Aleron (Rudder) H. Larson

Eau Claire Army Pilot Wounded in Pacific War
Aleron Larson Gravely Injured During Action
First Lieutenant Aleron H. Larson has been seriously wounded in engagements with the Japanese in the South Pacific, according to word received from the War Department by his parents, Mr. and Mrs. Raymond A. Larson, 1419 Badger Avenue.

Lieutenant Larson, last known to be stationed in Australia, is a pilot in the Army Air Corps.

The War Department announcement received here yesterday stated:

"We regret to inform you that First Lieutenant Aleron H. Larson has been seriously wounded in the South Pacific War Theater."

The notification added that his parents would be kept informed of his condition.

Lieutenant Larson, this spring sent a cablegram to his parents, notifying them that he had been promoted to a First Lieutenant. He received his training at Kelley and Randolph Fields, TX and received his commission as Second Lieutenant in May 1941.

At the outbreak of the war, Larson spent six weeks in Hawaii and was then sent to Australia.

Lt. Aleron Larson Given Silver Star for Valiant Deed

ALLIED HEADQUARTERS,  in Australia, May 25— The Commander of the Allied Air Forces in the Southwest, Lieutenant General G. C. Kenny, has presented a Silver Star to First Lieutenant Aleron H. Larson of Eau Claire, WI.

Lieutenant Larson was awarded the star for a gallant, but unsuccessful effort to save his B-26 medium bomber in New Guinea last August.  When 24 enemy bombers raided the field, he took off with a skeleton crew, but three bombs exploded within a few yards of his plane and seriously wounded him.

Lieutenant Larson, who visited his parents, Mr. and Mrs. Ray Larson of this city, is now in El Paso, TX General Hospital, where he underwent a major operation about two weeks ago.  His condition is reported as very good.  He recently wrote his mother that the motion picture, Air Force, soon to be shown here, contains many scenes filmed at the base at Port Moresby, New Guinea, where he received his wound.

Lt. Aleron Larson Returned Today for Month's Leave

First Lieutenant Aleron Larson, son of Mr. And Mrs. Ray Larson of 1419 Badger Avenue, who was one of the first men from Eau Claire to be injured in line of duty, returned to the city this morning for a thirty-day sick leave which he will spend with his parents.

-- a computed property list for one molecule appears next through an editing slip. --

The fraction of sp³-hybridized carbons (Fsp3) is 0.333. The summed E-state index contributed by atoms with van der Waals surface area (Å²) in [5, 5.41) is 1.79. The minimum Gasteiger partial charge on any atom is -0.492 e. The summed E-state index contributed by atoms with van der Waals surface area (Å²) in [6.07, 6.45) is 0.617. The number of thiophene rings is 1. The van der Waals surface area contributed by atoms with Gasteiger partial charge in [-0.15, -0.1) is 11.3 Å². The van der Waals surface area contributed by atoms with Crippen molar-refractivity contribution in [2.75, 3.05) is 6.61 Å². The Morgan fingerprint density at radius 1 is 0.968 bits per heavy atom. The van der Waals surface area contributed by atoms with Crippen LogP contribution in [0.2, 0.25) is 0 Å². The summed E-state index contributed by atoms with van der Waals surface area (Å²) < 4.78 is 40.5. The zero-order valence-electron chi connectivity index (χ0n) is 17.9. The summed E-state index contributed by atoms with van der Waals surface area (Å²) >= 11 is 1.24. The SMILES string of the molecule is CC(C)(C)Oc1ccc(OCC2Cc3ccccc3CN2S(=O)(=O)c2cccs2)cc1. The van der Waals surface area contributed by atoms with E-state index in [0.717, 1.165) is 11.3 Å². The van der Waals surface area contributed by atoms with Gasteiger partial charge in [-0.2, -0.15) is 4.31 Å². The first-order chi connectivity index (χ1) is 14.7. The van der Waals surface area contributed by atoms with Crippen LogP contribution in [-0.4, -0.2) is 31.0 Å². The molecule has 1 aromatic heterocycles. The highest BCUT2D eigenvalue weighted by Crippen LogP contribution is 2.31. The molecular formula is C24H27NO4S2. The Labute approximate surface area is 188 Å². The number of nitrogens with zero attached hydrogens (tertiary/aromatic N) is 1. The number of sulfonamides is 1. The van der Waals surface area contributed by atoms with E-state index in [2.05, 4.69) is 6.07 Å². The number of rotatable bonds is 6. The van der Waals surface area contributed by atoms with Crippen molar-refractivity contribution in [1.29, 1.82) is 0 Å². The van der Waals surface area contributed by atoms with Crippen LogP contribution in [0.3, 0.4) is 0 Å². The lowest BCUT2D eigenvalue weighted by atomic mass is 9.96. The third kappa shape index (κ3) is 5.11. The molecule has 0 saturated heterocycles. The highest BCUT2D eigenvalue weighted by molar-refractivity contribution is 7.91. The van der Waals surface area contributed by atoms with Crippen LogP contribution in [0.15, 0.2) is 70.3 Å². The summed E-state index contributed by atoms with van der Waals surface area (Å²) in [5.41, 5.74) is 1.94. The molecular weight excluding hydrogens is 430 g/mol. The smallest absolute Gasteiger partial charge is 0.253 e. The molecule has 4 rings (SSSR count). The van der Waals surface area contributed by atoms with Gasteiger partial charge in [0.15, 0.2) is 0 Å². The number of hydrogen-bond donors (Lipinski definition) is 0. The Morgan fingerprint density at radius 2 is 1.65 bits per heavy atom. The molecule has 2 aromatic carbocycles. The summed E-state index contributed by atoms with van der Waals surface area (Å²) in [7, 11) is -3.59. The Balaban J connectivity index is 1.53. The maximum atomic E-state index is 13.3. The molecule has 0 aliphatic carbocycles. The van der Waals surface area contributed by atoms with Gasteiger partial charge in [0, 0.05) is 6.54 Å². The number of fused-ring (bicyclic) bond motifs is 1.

Lieutenant Larson, a member of the Air Corps serving in New Guinea, received serious injuries to his left arm in a battle on August 17.  For a time, his life was despaired of but, eventually, he recovered sufficiently to be returned to the United States for hospitalization.  He arrived in San Francisco on December 26 and was immediately sent to the Army Hospital at El Paso, TX.  He will return to Texas for further hospitalization later.

Cadets Welcomed in Convocation at Teachers College

Is Presented with DFC
Aleron "Rudder" Larson of Eau Claire is shown here (right), as he received the Distinguished Flying Cross at Truax Field, Madison. A former Captain, he wore his Army Air Forces uniform for the presentation, which was made by Lieutenant Colonel Charles C. Green (left), Supervisor for Maintenance at the Army Air Forces Training Command Field. (Official Photo, USAAF by AAF Training Command)
MADISON, WI.—Aleron "Rudder" Larson, 27, of Eau Claire, one of the first pilots to fly Gran' Pappy, the Army's first B-26 Marauder, has been presented with the Distinguished Flying Cross at Truax Field for his "courage and devotion to duty" as a bomber pilot in the South Pacific. 

The former Captain was retired from the Army in March 1944 because of wounds suffered in action against the Japanese, and Gran' Pappy is used at Truax Field for training of radio mechanics attending the Army Air Forces Training Command's School at Truax Field. 

Larson, who also has been awarded the Purple Heart, Group Citation, Silver Star, Pacific Theater Ribbon, American Theater Ribbon, and pre-Pearl Harbor Ribbon, has been a law student at the University of Wisconsin since his retirement. He said yesterday that he plans to leave soon for the University of Southern California where he will continue his studies.  

"Rudder" is the son of Mr. and Mrs. Ray A. Larson of 1419 Badger Avenue, Eau Claire, and is married to the former Peggy Thurston of El Paso, TX, who also is residing here. 

A graduate of Eau Claire Teacher's College, where he received his Bachelor's Degree, Larson was a member of the famed 19th Squadron of the 22nd Bombing Group while serving in the South Pacific. He was wounded at Port Moresby in New Guinea during an air raid and spent several weeks in a hospital for treatment of his left arm and left side. 

He received his flying training at the Spartan School of Aeronautics. Muskogee, OK and at Randolph and Kelly Fields, TX. Before going overseas, where he spent a, year, he served as an Army test pilot at Wright and Patterson Fields, OH and also flew on coastal defense patrols.

Eau Claire Men Are Mentioned in War Books
Two Eau Claire men are mentioned in two of the new books now in circulation at the Eau Claire Public Library. They are Lieutenant Colonel John L. Richardson, now at McDill Field, St. Petersburg, FL, son of Mr. and Mrs. John Richardson, Sr., and Captain Aleron H. Larson, son of Mr. and Mrs. Ray Larson. Both men were among the first American flyers to take part in the campaign in the Pacific. The books which include their exploits are